The expression of basic emotions tends to occur automatically and is recognized universally; for example, a smile indicates happiness. Because the presentation and interpretation of these basic emotions are the same regardless of cultural background (i.e., a frown demonstrates sadness) it suggests they are biological and adaptive, signaling to others how to act accordingly in our presence. While scientists disagree on the exact number of basic emotions, it is agreed there are at least four: fear, anger, sadness, and happiness. Many emotional psychologists add surprise and disgust to the above list.

Complex Emotions

While basic universal emotions exist, you don’t always encounter them in their pure form. Complex emotions don’t have universally recognized appearances and may look different from person to person or culture to culture. You may express shame through a frown and tears, while a friend may remain silent and blank. Complex emotions combine two or more basic emotions that can be blended or experienced consecutively. For example, you may feel a combination of happiness and fear, which translates to the complex emotions of awe or wonder. You can think of basic emotions as primary colors from which all complex emotions are derived. The feeling wheel below shows how primary emotions at the center form the basis of complex emotions on the outer edge.

Emotions vs Moods vs Feelings 

You’ve probably heard and even used the terms emotions, moods, and feelings used interchangeably, but they are not the same thing. So what’s the difference?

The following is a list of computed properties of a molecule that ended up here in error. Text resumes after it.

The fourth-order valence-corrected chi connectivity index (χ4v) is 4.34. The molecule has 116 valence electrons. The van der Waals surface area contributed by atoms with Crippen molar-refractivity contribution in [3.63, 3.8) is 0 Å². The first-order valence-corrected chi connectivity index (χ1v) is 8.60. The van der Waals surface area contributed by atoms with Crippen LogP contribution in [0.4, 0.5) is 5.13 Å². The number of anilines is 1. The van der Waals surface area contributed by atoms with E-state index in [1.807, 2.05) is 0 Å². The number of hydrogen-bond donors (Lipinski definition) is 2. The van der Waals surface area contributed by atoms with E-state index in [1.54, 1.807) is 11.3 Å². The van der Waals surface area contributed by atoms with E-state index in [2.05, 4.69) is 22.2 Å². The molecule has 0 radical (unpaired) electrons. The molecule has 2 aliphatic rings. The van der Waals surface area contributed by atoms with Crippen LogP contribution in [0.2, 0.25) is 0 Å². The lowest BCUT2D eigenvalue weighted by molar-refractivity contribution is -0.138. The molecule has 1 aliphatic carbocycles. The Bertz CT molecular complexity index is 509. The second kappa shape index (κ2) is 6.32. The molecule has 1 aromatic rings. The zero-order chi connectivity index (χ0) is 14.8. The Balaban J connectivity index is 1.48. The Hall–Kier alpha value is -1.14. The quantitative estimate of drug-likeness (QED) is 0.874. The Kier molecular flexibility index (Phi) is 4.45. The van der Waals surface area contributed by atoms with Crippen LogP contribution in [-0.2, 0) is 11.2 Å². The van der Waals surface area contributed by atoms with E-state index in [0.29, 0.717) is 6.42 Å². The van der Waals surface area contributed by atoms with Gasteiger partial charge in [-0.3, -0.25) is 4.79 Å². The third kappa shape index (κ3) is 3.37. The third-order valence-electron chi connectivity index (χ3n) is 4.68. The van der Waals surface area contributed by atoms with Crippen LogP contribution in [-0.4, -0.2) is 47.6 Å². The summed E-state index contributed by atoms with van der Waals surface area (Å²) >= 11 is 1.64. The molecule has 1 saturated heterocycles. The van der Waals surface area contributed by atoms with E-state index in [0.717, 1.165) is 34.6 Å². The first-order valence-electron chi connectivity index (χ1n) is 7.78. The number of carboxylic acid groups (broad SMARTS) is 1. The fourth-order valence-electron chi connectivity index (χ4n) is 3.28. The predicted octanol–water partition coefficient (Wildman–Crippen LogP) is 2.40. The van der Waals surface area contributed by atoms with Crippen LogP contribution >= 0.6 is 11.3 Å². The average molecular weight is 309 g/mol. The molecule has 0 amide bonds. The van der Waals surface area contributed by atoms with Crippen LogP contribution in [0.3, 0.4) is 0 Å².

• Emotions are a brief, intense experience that typically accompanies an identifiable cause, like becoming annoyed at slow traffic. A pattern of reaction, it consists of three components; subjective experience, physiological response, and behavioral response. 
  • A mood is less intense but longer-lasting. It does not necessarily have an identifiable cause. Moods can be influenced by a collection of inputs like your physical health, mental health, and environment. For example, an insult may trigger an angry emotion, while an angry mood can emerge without an apparent cause, hence the phrase “waking up on the wrong side of the bed.”
  • Feelings result from emotion and are influenced by your thoughts, beliefs, and memories. They are a conscious experience that can occur after an emotion sinks in. For example, imagine you learned you were turned down for a promotion and experienced sadness. Then you started thinking about other times you failed, leading you to believe you’re not good enough, which led to feelings of low self-worth.

The next time you notice a shift in your mood, take a moment to consider what your emotions are trying to communicate. Explore the Feeling Wheel to explore and better understand what you are experiencing and what types of supports may help you.

Listen to Related Podcast: Get Smart (With Your Feelings): Dr. Warren Phillips, a clinical psychologist and expert on emotional intelligence, or EQ, helps us understand the importance of paying attention to our feelings and how we can use that information to help us navigate relationships at home and in the workplace. We also explore whether there are any downsides to EQ and if personality traits, like introversion or extroversion are related to someone’s EQ.

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Maddox*, an elementary-aged student, struggled with anger outbursts, physical aggression, and difficulties with problem-solving. After spending years off-and-on in therapy seeking treatment with various providers only to remark that “none seemed to want to listen,” Maddox’s parents sought SAP services through their district.